Getting down to details: Owners design their mark on new homes

As construction projects are completed, the interiors industry is taking off, bringing a range of up-to-the-minute design solutions to the region. Zoe Naylor takes a look through the mirror in the bathroom of the booming sanitary ware sector.

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By  Zoe Naylor Published  January 14, 2006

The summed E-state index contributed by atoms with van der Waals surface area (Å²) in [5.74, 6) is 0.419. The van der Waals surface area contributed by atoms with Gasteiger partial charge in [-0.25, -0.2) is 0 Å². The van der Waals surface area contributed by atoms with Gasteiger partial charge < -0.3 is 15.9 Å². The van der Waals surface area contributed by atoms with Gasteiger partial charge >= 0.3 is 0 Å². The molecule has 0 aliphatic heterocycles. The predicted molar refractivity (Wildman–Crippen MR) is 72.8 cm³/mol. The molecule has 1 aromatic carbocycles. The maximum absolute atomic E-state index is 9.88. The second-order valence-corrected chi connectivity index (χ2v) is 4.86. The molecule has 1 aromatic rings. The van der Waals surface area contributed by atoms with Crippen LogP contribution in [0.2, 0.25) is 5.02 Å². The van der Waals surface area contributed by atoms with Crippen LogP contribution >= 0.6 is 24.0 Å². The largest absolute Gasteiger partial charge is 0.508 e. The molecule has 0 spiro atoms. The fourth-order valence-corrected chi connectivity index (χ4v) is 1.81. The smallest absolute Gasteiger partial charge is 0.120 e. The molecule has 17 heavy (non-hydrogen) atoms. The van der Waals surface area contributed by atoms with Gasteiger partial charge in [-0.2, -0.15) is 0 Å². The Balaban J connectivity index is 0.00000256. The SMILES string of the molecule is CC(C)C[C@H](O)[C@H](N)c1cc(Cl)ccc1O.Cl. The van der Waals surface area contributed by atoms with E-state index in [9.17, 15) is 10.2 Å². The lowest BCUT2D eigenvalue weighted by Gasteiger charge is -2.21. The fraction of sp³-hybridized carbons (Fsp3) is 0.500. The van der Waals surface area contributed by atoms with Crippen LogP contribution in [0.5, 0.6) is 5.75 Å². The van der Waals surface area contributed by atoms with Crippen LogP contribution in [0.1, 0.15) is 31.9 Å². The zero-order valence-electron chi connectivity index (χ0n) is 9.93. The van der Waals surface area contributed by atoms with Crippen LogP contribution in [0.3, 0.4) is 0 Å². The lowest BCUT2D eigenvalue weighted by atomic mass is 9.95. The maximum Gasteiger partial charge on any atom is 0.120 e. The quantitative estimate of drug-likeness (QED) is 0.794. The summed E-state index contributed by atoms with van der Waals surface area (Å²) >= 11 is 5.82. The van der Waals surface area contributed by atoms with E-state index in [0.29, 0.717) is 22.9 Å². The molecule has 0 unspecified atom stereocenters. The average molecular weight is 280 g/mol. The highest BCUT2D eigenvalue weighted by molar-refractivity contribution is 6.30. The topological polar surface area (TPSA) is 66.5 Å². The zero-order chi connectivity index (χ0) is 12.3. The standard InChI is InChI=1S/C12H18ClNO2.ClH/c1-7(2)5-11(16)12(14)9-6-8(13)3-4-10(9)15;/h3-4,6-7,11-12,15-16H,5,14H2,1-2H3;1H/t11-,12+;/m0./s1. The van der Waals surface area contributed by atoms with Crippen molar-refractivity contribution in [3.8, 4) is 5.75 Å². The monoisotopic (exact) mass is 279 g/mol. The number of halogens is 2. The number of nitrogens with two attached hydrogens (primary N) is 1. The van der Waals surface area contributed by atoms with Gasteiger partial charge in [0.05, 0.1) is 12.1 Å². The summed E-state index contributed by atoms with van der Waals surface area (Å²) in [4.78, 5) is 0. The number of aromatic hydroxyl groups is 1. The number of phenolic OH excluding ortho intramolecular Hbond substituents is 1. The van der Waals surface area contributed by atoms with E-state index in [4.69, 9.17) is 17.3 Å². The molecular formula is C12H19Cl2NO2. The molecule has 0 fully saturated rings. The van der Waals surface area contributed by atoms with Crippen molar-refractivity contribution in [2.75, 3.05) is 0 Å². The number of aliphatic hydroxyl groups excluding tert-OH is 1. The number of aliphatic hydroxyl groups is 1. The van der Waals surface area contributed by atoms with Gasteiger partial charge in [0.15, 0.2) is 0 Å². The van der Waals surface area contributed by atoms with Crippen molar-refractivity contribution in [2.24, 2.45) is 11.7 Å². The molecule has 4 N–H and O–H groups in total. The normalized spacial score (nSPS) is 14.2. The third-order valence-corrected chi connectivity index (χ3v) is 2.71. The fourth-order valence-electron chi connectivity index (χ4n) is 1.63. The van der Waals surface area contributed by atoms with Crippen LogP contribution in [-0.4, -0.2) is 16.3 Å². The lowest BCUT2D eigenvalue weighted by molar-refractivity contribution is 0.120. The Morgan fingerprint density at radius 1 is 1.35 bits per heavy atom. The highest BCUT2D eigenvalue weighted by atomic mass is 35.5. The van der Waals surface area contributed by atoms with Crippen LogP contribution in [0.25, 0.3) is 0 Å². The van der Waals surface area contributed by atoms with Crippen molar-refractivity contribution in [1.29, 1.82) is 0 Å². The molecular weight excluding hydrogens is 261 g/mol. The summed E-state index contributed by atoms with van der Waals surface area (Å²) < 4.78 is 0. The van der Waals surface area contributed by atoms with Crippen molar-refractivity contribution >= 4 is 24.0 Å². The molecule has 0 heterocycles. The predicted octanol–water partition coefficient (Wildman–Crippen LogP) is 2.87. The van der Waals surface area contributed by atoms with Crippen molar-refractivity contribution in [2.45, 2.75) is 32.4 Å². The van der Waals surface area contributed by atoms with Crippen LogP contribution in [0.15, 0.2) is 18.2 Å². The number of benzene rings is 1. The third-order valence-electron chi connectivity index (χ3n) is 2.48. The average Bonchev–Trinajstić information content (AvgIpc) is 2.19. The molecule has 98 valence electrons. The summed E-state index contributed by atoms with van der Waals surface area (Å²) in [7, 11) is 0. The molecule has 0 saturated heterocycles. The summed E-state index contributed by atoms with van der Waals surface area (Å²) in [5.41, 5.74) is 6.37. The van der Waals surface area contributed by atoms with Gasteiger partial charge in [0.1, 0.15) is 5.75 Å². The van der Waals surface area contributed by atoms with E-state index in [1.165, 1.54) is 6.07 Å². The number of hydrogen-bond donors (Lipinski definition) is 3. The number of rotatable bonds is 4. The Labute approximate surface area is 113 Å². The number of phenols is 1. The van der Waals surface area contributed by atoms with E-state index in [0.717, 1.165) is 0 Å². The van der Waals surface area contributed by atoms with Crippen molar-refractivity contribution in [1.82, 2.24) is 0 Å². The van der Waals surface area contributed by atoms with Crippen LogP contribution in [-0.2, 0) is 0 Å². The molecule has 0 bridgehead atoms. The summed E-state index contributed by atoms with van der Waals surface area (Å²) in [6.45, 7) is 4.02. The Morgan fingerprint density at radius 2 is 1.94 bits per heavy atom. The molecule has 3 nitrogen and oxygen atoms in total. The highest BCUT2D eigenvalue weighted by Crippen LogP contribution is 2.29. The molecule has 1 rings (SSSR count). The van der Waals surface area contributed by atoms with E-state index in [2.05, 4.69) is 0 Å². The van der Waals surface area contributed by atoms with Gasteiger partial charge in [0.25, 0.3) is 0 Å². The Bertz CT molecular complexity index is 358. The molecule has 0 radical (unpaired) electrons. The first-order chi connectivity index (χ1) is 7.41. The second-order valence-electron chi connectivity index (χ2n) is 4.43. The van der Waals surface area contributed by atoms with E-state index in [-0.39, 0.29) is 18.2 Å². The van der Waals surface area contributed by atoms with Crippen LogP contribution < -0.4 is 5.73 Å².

advances in bathroom and sanitary ware solutions are revolutionising interior designs across the middle east|~|104prod200.gif|~|Cutting edge bathroom designs are helping local home-owners to add their stamp of originality on typically homogenous property developments.|~|Dubai’s surge in residential and hotel construction has provided rich pickings for bathroom and sanitary ware firms. Once viewed in terms of functionality and utility, bathrooms are undergoing somewhat of a revamp, with designers incorporating the latest materials and technology. And in a region characterised by high disposable incomes, top-of-the-range bathroom and sanitary ware manufacturers are finding a ready market for their products. “In terms of who we supply to, high net worth individuals are a significant target for us in the region,” says Jennifer Reid, regional marketing manager, Jacuzzi Middle East. While Jacuzzi has had a presence in the Middle East for about 20 years through distributor agreements, it was just over a year ago that the company decided to set up a dedicated regional office in Dubai. According to Reid, another factor that is helping to drive demand for Jacuzzi products in the region is the refurbishment market: “This is beginning to appear already —we had expected it to be three years before we started seeing this, but the people who have been buying properties in the last year or so are already starting to look at personalising their bathrooms. “A lot of the villas here are very homogenous and once people own a property, they want to put their stamp on it. So once they’ve done the decorating, they then turn their attention to kitchens and bathrooms,” she says. In terms of which bathroom products are in demand, Reid says their whirlpool systems are selling very well in the Middle East, as is the newly launched Aura Plus product — a double whirlpool bath with a wooden surround. “We tend to do well with larger baths in this part of the world, probably because people here have larger bathrooms than they do in places such as Europe,” she explains. With so much competition in the marketplace, Reid says it’s vital that products are not only functional but aesthetic: “If you look at the design and shape of our baths, some of our best-selling products were designed 20 years ago but they’re still cutting edge in term of design.” This year looks set to be a busy one for Jacuzzi, with the company recently receiving a major order for sanitary ware for the signature villas on the Palm Jumeirah. The start of 2006 in particular looks like being a frenetic period: “January is our major product launch time for sanitary ware — about 100 new products will be launched,” says Reid. This includes products from Morphosis, a top-of-the-range whirlpool bath designed for Jacuzzi by Pininfarina (the designer of Ferrari and Maserati). “We’re now launching the matching Morphosis sanitary ware which means we’ll be offering a total Morphosis bathroom concept.” The demand for bathroom ceramics continues to go from strength to strength, so much so that one of the region’s leading producers is increasing production capacity yet again to keep up with the local (and export) market. Based in Ras Al Khaimah, RAK Ceramics is one of the world’s largest tile and sanitary ware manufacturers. The company’s daily production of sanitary ware is around 7000 pieces. Last year it opened its ninth factory in the emirate adding 35 000m2 daily production capacity of ceramic tiles to its output, making it the world’s largest single ceramic products plant. Not satisfied with this level of expansion, RAK Ceramics’ tenth plant is now edging towards completion. “Our latest plant is under construction,” says Christopher Sunil, senior sales manager, RAK Ceramics. “It will start production of porcelain tiles early this year, increasing our daily capacity by a further 35 000m2.” According to Sunil, Dubai accounts for around 80% of the company’s market. “Current projects we’re supplying to include the Arabian Ranches, the Burj Dubai, the buildings coming up beside it, and the towers being built by Nasa Multiplex for Emaar. “Jumeirah Beach Residence is also another big project for us,” he adds. “All the towers there are using solely RAK Ceramics’ tiles and sanitary ware.” But Sunil says that not only is there is a huge demand in the regional market for their ceramics products, the export market is also looking healthy: “We are exporting our products to 145 countries — our biggest markets are the US and the UK, Hong Kong, Singapore and Germany.” RAK Ceramics is now turning its attention to promoting its porcelain range: “This is a new product item for us and we’re in the process of developing new models and technology,” adds Sunil. In recognition of its contribution to the economic development in the UAE, RAK Ceramics was awarded the Mohammed Bin Rashid Al Maktoum Business Award (MRM Business Award) for Industry at the end of 2005. “The award is a big achievement as far as the emirate of Ras Al Khaimah is concerned,” comments Sunil. “We’re a local company and we’re competing in a world market. It’s a real achievement for us and has placed us at the top of the line.” Another company making in roads into the region’s bathroom sector is Stone Concepts. According to managing partner, Annie Hayes, the Dubai-based firm is finding a welcome home for its stonewall panel system. Sourced from four different quarries just outside Beijing in China, the product comes in panels measuring 600 mm by 150 mm and is versatile enough to be used in outdoor landscaping and around swimming pools — as well as for lining shower recesses in bathrooms. “This product has been used in Australia for about 18 months; we’ve just brought it over to Dubai and we’re finding it’s very popular because there’s no maintenance.” Turkish ceramics firms continue to make a push into the GCC bathroom market, with companies such as Altin Çini supplying a variety of projects including Omani royal palaces. The Sheikh Zayed Bin Sultan Al Nahyan Mosque — currently in the finishing stages in Abu Dhabi — is another such project that will feature Turkish ceramics: Iznik tiles from Turkey will be used in the ablution areas. German technology continues to make its presence felt in the GCC — this time in the form of a toilet seat featuring an integrated extraction mechanism that eliminates unwanted odours. On display at The Big 5 show in November last year, the Aspidor toilet seat and cover from building materials company Ten Stars removes odours from the toilet at the source. “Once somebody sits on the toilet seat, a fan will extract the odour into a filter device,” explains Jamal Abu Qiyas, managing director, Ten Stars. “Following the filtration process, new clean air is blown into the room, ensuring no odours are spread into the surroundings of the bathroom,” he adds. The exponential growth of the region’s residential and commercial construction market has prompted a rise in demand for bathroom products and materials such as porcelain sanitary ware, whirlpool baths and ceramic tiles. While local manufacturers and suppliers may be increasing their production capacity to keep up with the demand, they are facing growing competition from overseas markets intent on getting a slice of the bathroom action.||**||